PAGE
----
The lock-in period has been extended from 30 days to 90 days. The same would apply to 50% of their total allotment. The rest 50% would be locked in for 30 days. These anchor investors invest amounts into the issue to increase its demand and the reputation of the same. This will help the companies and enrich their value in the investors’ market. The investors that are not genuine or not serious regarding their investors would be filtered out as the lock-in has been increased therefore they would be reconsidering before investing without commitment.
Non-Institutional Investors (NIIs) Allocation
One-third of the portion open to NIIs would be for the ones with application sizes between 2 Lacs and 10 Lac. The rest two-thirds would be available for the ones having the application sizes of 10 Lacs and above. The allotment for NII would be the same as the individual retail investors through the process of “Drawing of lots”. After April 2022, the bifurcation would be applied. This would address the investors between the individual small investment category and the HNIs.
Floor Price Determination
The look-back period for the settlement of the floor price has been lowered from 26 weeks/2 weeks to 90 days/10 days.
The floor price is supported by a valuation report from a registered independent valuer for infrequently traded securities and transactions involving a change in control or allotment of more than 5% of the issuer company’s post-issue diluted share capital to an allottee or to allottees acting in concert. A committee of directors would be required to give reasoning into the rationale and recommendation into aspects of preferential issuance, like pricing. As 26 weeks is a long period when it comes to the volatility of the market, the same has been lowered.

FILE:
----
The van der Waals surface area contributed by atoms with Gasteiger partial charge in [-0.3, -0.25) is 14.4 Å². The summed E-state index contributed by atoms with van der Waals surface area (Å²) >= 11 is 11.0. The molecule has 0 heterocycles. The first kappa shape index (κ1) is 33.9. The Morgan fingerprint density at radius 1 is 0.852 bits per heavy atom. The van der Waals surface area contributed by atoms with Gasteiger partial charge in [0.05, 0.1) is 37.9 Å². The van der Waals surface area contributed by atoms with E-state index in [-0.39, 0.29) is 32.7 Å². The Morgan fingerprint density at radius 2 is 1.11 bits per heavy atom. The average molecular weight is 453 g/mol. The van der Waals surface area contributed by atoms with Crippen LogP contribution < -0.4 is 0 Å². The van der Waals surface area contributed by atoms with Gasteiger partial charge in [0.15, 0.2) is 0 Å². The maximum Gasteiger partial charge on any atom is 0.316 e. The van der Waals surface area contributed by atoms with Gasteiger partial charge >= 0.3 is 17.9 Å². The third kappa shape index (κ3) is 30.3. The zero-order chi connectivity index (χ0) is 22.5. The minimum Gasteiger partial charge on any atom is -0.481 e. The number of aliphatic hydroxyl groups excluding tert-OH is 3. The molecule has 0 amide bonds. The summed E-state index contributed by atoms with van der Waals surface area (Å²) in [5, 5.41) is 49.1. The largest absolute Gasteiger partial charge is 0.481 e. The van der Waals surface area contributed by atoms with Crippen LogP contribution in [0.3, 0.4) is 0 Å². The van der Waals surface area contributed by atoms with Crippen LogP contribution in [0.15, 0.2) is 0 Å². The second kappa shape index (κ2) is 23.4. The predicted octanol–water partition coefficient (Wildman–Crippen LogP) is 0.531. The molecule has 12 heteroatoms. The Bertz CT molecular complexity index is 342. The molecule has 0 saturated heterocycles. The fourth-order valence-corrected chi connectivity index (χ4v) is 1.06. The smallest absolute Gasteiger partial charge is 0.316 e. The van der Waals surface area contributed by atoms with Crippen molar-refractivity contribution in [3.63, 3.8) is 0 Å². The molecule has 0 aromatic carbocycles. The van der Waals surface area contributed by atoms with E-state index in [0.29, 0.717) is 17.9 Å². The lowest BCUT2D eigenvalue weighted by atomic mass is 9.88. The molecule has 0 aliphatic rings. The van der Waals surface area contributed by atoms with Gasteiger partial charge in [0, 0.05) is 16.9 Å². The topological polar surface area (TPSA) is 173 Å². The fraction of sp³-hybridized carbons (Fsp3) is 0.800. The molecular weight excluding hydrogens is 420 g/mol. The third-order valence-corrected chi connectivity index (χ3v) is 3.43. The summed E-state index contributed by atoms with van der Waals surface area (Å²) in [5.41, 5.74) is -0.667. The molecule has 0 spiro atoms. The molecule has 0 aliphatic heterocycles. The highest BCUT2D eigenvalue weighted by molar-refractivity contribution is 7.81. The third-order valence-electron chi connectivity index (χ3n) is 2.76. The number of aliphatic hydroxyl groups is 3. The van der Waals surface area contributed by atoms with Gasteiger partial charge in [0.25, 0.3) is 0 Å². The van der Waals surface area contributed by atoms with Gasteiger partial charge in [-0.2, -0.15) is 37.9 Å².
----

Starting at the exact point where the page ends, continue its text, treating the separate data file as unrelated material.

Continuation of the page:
Preferential issue Lock-in provisions
In the case of promoters:
The current 3 year lock-in period for the allotment of up to 20% of the post-issue share capital would be lowered down to 18 months. For more than 20%, of the post-issue share capital, 1 year lock-in period has been reduced to 6 months.
In the case of non-promoters
The minimum lock-in period would be reduced from 1 year to 6 months. 3 year lock-in period was quite long and inconvenient for the company with a long-term history. The rationale and alignment between the lock-in period between the preferential shares and provisions of the public issues will allow quick exit to the promoters and non-promoters.
The promoters or their groups would be allowed to pledge shares locked into the preferential issue if the pledge of such specified securities is one of the terms of sanction of a loan granted by certain financial institutions. The same has to be sanctioned to the company for financing one or more objects of the preferential issue’s object.
Previously, during the lock-in period, the promoters were not allowed to pledge shares allotted to them under a preferential issue.
Impact and perspectives
The new rules are said to provide a healthy and secure environment for the investors and in contrast, are also said to limit the reach horizons for the companies involved. The flexibility can be reduced in the same way the transparency would be increasing when the details of the usage of the funds are concerned and to be revealed. The liquidity may be an issue where the investors would not be willing to put in the funds for a long period of time that is 90 days.
SEBI would need to assist the investors in the investments of the companies. The lose or gain, however, both are to be on the side of the investors.
The uncertainty would definitely reduce when the price bands are expanded to avoid undervaluation or overvaluation. The loopholes in the regulations are aimed to be filled up with these new regulations. The protection of the investors is the concern of the regulator, transparency to be kept in play, and the compliance to be strong.
The regulations are modified looking into the dynamic requirements of the system and markets. The booming IPO market also booms up the issues and frictions between the stakeholders involved and the regulations aim to reduce the same. The ambitions may be pushed down and boosted up respectively in subjective cases looking into the personalized cases of issuing companies or investors.